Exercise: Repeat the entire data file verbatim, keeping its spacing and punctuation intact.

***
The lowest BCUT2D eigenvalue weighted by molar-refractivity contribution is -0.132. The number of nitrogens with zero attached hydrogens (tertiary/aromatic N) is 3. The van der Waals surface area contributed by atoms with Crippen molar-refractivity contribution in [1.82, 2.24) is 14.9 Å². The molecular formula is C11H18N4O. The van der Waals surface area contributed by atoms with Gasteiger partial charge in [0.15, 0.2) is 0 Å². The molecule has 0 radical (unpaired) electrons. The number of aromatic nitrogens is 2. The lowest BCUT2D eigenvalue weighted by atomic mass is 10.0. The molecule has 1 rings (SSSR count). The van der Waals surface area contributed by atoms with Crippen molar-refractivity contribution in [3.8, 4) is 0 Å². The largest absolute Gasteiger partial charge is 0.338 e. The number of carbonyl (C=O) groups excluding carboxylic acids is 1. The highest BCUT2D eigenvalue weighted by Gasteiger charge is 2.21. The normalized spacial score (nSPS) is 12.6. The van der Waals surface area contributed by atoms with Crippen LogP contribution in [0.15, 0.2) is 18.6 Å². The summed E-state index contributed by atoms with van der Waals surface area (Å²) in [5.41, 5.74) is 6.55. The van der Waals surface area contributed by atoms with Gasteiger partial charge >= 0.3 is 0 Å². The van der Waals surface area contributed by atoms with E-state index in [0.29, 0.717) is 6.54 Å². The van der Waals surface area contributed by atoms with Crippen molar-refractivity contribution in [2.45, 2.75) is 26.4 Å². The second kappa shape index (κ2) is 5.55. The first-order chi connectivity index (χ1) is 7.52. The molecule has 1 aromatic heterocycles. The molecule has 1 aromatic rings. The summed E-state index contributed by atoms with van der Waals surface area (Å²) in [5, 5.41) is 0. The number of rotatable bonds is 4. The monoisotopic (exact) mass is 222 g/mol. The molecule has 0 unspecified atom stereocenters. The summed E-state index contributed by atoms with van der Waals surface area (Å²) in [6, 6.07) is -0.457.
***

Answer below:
The lowest BCUT2D eigenvalue weighted by molar-refractivity contribution is -0.132. The number of nitrogens with zero attached hydrogens (tertiary/aromatic N) is 3. The van der Waals surface area contributed by atoms with Crippen molar-refractivity contribution in [1.82, 2.24) is 14.9 Å². The molecular formula is C11H18N4O. The van der Waals surface area contributed by atoms with Gasteiger partial charge in [0.15, 0.2) is 0 Å². The molecule has 0 radical (unpaired) electrons. The number of aromatic nitrogens is 2. The lowest BCUT2D eigenvalue weighted by atomic mass is 10.0. The molecule has 1 rings (SSSR count). The van der Waals surface area contributed by atoms with Crippen molar-refractivity contribution in [3.8, 4) is 0 Å². The largest absolute Gasteiger partial charge is 0.338 e. The number of carbonyl (C=O) groups excluding carboxylic acids is 1. The highest BCUT2D eigenvalue weighted by Gasteiger charge is 2.21. The normalized spacial score (nSPS) is 12.6. The van der Waals surface area contributed by atoms with Crippen LogP contribution in [0.15, 0.2) is 18.6 Å². The summed E-state index contributed by atoms with van der Waals surface area (Å²) in [5.41, 5.74) is 6.55. The van der Waals surface area contributed by atoms with Gasteiger partial charge >= 0.3 is 0 Å². The van der Waals surface area contributed by atoms with E-state index in [0.29, 0.717) is 6.54 Å². The van der Waals surface area contributed by atoms with Crippen molar-refractivity contribution in [2.45, 2.75) is 26.4 Å². The second kappa shape index (κ2) is 5.55. The first-order chi connectivity index (χ1) is 7.52. The molecule has 1 aromatic heterocycles. The molecule has 1 aromatic rings. The summed E-state index contributed by atoms with van der Waals surface area (Å²) in [5, 5.41) is 0. The number of rotatable bonds is 4. The monoisotopic (exact) mass is 222 g/mol. The molecule has 0 unspecified atom stereocenters. The summed E-state index contributed by atoms with van der Waals surface area (Å²) in [6, 6.07) is -0.457.